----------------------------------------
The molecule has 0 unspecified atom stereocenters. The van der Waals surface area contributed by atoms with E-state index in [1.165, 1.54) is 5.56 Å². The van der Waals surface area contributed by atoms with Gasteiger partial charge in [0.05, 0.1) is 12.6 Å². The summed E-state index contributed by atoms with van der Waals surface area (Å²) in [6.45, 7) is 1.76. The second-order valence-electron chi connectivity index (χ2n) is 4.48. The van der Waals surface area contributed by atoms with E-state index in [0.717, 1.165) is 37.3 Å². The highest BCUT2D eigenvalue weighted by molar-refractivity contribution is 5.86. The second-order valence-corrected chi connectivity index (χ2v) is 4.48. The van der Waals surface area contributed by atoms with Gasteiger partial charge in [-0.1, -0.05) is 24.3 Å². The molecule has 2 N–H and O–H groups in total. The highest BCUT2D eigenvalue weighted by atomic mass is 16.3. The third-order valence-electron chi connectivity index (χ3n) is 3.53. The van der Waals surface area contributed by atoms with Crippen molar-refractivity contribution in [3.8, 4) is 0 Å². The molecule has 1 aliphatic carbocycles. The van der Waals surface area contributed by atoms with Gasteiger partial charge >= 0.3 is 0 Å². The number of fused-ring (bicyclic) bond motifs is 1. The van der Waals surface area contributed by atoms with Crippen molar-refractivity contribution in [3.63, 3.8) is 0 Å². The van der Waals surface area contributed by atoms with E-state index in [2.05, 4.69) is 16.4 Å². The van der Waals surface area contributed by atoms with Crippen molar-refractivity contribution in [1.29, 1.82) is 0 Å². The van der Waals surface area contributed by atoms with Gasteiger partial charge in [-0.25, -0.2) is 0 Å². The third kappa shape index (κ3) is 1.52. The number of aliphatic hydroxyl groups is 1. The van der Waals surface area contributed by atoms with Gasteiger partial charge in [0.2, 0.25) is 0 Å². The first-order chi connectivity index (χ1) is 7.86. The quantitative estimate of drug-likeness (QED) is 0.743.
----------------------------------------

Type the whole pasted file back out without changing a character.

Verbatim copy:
The molecule has 0 unspecified atom stereocenters. The van der Waals surface area contributed by atoms with E-state index in [1.165, 1.54) is 5.56 Å². The van der Waals surface area contributed by atoms with Gasteiger partial charge in [0.05, 0.1) is 12.6 Å². The summed E-state index contributed by atoms with van der Waals surface area (Å²) in [6.45, 7) is 1.76. The second-order valence-electron chi connectivity index (χ2n) is 4.48. The van der Waals surface area contributed by atoms with E-state index in [0.717, 1.165) is 37.3 Å². The highest BCUT2D eigenvalue weighted by molar-refractivity contribution is 5.86. The second-order valence-corrected chi connectivity index (χ2v) is 4.48. The van der Waals surface area contributed by atoms with Gasteiger partial charge in [-0.1, -0.05) is 24.3 Å². The molecule has 2 N–H and O–H groups in total. The highest BCUT2D eigenvalue weighted by atomic mass is 16.3. The third-order valence-electron chi connectivity index (χ3n) is 3.53. The van der Waals surface area contributed by atoms with Crippen molar-refractivity contribution in [3.8, 4) is 0 Å². The molecule has 1 aliphatic carbocycles. The van der Waals surface area contributed by atoms with Gasteiger partial charge >= 0.3 is 0 Å². The number of fused-ring (bicyclic) bond motifs is 1. The van der Waals surface area contributed by atoms with Crippen molar-refractivity contribution in [3.63, 3.8) is 0 Å². The van der Waals surface area contributed by atoms with E-state index in [2.05, 4.69) is 16.4 Å². The van der Waals surface area contributed by atoms with Crippen molar-refractivity contribution in [1.29, 1.82) is 0 Å². The van der Waals surface area contributed by atoms with Gasteiger partial charge in [-0.25, -0.2) is 0 Å². The third kappa shape index (κ3) is 1.52. The number of aliphatic hydroxyl groups is 1. The van der Waals surface area contributed by atoms with Gasteiger partial charge in [0.2, 0.25) is 0 Å². The first-order chi connectivity index (χ1) is 7.86. The quantitative estimate of drug-likeness (QED) is 0.743.